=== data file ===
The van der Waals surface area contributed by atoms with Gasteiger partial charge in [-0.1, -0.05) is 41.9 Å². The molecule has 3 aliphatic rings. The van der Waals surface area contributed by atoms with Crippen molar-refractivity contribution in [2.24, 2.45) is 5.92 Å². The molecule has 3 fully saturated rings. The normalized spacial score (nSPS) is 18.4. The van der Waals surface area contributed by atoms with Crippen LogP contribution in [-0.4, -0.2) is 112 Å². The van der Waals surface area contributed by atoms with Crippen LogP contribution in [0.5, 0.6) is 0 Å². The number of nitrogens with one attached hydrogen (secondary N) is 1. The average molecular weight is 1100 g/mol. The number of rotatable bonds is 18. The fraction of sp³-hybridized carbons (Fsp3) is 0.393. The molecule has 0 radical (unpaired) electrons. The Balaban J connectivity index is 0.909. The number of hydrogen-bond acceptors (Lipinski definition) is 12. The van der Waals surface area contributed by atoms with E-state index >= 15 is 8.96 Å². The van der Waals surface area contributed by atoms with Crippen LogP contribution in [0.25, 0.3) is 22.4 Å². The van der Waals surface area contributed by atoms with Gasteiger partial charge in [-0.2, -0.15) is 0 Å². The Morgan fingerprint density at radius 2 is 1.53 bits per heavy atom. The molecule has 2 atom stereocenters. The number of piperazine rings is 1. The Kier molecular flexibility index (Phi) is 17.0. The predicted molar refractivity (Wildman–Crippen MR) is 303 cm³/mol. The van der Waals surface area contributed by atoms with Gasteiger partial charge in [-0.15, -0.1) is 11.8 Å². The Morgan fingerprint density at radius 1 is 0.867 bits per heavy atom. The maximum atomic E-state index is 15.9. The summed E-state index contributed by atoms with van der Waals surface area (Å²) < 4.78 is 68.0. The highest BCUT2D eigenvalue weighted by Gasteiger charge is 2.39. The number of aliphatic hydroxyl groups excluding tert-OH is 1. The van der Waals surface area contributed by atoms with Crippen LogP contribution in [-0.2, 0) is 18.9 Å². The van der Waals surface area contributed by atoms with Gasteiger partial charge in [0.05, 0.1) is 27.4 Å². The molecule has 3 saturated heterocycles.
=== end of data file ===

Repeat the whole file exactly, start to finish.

The van der Waals surface area contributed by atoms with Gasteiger partial charge in [-0.1, -0.05) is 41.9 Å². The molecule has 3 aliphatic rings. The van der Waals surface area contributed by atoms with Crippen molar-refractivity contribution in [2.24, 2.45) is 5.92 Å². The molecule has 3 fully saturated rings. The normalized spacial score (nSPS) is 18.4. The van der Waals surface area contributed by atoms with Crippen LogP contribution in [-0.4, -0.2) is 112 Å². The van der Waals surface area contributed by atoms with Crippen LogP contribution in [0.5, 0.6) is 0 Å². The number of nitrogens with one attached hydrogen (secondary N) is 1. The average molecular weight is 1100 g/mol. The number of rotatable bonds is 18. The fraction of sp³-hybridized carbons (Fsp3) is 0.393. The molecule has 0 radical (unpaired) electrons. The Balaban J connectivity index is 0.909. The number of hydrogen-bond acceptors (Lipinski definition) is 12. The van der Waals surface area contributed by atoms with E-state index >= 15 is 8.96 Å². The van der Waals surface area contributed by atoms with Crippen LogP contribution in [0.25, 0.3) is 22.4 Å². The van der Waals surface area contributed by atoms with Gasteiger partial charge in [-0.2, -0.15) is 0 Å². The Morgan fingerprint density at radius 2 is 1.53 bits per heavy atom. The molecule has 2 atom stereocenters. The number of piperazine rings is 1. The Kier molecular flexibility index (Phi) is 17.0. The predicted molar refractivity (Wildman–Crippen MR) is 303 cm³/mol. The van der Waals surface area contributed by atoms with Gasteiger partial charge in [-0.15, -0.1) is 11.8 Å². The Morgan fingerprint density at radius 1 is 0.867 bits per heavy atom. The maximum atomic E-state index is 15.9. The summed E-state index contributed by atoms with van der Waals surface area (Å²) < 4.78 is 68.0. The highest BCUT2D eigenvalue weighted by Gasteiger charge is 2.39. The number of aliphatic hydroxyl groups excluding tert-OH is 1. The van der Waals surface area contributed by atoms with Crippen LogP contribution in [-0.2, 0) is 18.9 Å². The van der Waals surface area contributed by atoms with Gasteiger partial charge in [0.05, 0.1) is 27.4 Å². The molecule has 3 saturated heterocycles.